Convention and Trade Show Management

Industry Profile Report

Dive Deep into the industry with a 25+ page industry report (pdf format) including the following chapters

Industry Overview Industry Structure, How Firms Opertate, Industry Trends, Credit Underwriting & Risks, and Industry Forecast.

Call Preparation Quarterly Insight, Call Prep Questions, Industry Terms, and Weblinks.

Financial Insights Working Capital, Capital Financing, Business Valuation, and Financial Benchmarks.

Industry Profile Excerpts

Industry Overview

The 5,200 convention and trade show management services in the US charge fees to plan, organize, promote, and manage a variety of events, including business shows, trade shows, conventions, conferences, and meetings. General Service Contractors (GSC), which coordinate the set-up and tear-down of trade shows, generate the majority of revenue and profits from material handling fees charged to exhibitors.

Competition from Digital Communications

Conventions and trade shows compete with alternative and more flexible forms of communication, such as video conferences, webinars, and other digital vehicles.

Uneven Cash Flow

Demand for convention and trade show organization services varies throughout the year, and depends on the frequency, timing, and location of events.

Industry size & Structure

The average convention and trade show management services provider works out of a single location, employs 8 workers and generates $3-4 million annually.

    • The convention and trade show management services industry consists of about 5,200 firms that employ about 42,800 workers and generate about $18.7 billion annually.
    • The industry is concentrated at the top and fragmented at the bottom; the top 50 companies account for about 48% of industry revenue.
    • Large companies include Freeman and Viad Corporation. Large firms may have international operations.
                                    Industry Forecast
                                    Convention and Trade Show Management Industry Growth
                                    Source: Vertical IQ and Inforum

                                    Coronavirus Update

                                    Apr 21, 2022 - Uncertainty About Event Attendance Continues
                                    • One-third of business travelers are unsure or expect to travel less to attend conferences, conventions, and tradeshows in the next 6 months than before COVID-19, according to a Q1 2022 business travel tracker from J.D. Power and the US Travel Association. Nearly one-quarter (24%) of business travelers plan to take more trips to attend conferences, conventions, and tradeshows than they did pre-pandemic.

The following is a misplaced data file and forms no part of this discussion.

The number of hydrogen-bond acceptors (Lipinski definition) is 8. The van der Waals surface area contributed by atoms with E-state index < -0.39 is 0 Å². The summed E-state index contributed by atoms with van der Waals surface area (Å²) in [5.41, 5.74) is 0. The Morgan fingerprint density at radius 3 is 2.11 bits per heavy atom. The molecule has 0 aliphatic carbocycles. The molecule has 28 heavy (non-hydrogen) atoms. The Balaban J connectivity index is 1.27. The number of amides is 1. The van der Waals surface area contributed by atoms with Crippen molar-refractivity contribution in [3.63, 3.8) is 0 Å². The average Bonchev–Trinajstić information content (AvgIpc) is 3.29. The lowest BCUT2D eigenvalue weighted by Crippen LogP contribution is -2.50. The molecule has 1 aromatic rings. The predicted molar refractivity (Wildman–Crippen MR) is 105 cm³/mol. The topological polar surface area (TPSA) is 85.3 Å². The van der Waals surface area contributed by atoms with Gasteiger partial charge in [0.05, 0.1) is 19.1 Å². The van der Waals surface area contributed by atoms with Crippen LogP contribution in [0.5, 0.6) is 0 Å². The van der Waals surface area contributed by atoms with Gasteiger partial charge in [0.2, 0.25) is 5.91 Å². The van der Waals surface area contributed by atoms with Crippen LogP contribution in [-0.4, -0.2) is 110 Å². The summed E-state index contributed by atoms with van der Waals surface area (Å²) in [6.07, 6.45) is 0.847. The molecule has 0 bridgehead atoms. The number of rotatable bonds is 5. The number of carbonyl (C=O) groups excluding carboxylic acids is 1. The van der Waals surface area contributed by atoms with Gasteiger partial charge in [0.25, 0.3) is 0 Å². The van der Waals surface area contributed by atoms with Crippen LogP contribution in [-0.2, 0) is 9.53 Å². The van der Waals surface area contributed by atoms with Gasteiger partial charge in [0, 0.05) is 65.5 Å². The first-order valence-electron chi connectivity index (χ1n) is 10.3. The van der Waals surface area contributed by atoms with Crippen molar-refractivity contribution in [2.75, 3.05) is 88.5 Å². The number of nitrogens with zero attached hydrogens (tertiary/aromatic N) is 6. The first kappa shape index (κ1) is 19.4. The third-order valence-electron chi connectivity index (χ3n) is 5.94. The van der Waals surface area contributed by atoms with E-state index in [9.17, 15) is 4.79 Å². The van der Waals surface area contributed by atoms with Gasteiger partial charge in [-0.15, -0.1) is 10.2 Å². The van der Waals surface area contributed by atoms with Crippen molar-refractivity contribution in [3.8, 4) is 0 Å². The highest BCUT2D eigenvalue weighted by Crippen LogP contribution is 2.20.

• Respondents to marketing industry news site MarTech’s Event Participation Index gave the likelihood they would attend an in-person business event in the first half of 2022 a 5 out of 10. That outlook improved slightly for the second half of 2022, when marketers gave the likelihood a 6 out of 10. Respondents cited the rise of new variants like Omicron and the reluctance by many to get vaccinated against the virus as key reasons for their lower near-term optimism. MarTech has thus far conducted eight surveys to create the Events Participation Index, and a clear pattern has emerged: When asked about the likelihood of attending events more than 6 months away, respondents were always more optimistic. But each time those far-away dates got closer, their comfort level fell. MarTech says that, for event planners, the optimism that prospective attendees have when registering may not be there come event time.
                                    • About 84% of companies in the US, Europe, and Asia that were surveyed by Bloomberg plan to spend less on travel post-pandemic. Firms including Pfizer, Michelin, LG Electronics, HSBC Holdings, Hershey, Invesco, and Deutsche Bank AG are among those indicating that travel will be reduced. A majority of the respondents cutting travel budgets expect reductions of between 20% and 40%.
                                    • Telecommuters are eager to return to in-person meetings and conventions, according to a survey by APCO Insight. The survey finds that even after adapting to the new digital workplace, 81% of professionals who attended in-person meetings and conventions before the pandemic miss doing so and would be just as likely—if not more likely—to attend in-person conferences, conventions, trade shows and other business events in the future. When asked if convention centers and event venues should be eligible for federal support and funding, 45% of Americans agreed, whether they attended in-person meetings and conventions prior to the pandemic or not.
                                    • Industry experts say that declining revenue may affect the future development of the convention and trade show industries. Many cities fully or partly finance the construction and operation of convention hotels to compete for events, according to the New York Times. Financing is often in the form of bonds backed by the hotels' income, as well as revenue from hospitality and tourism taxes. Declining revenue due to the coronavirus outbreak could cut the budgets of cities that used bonds to finance the construction of the hotels with the hopes of attracting more visitors.
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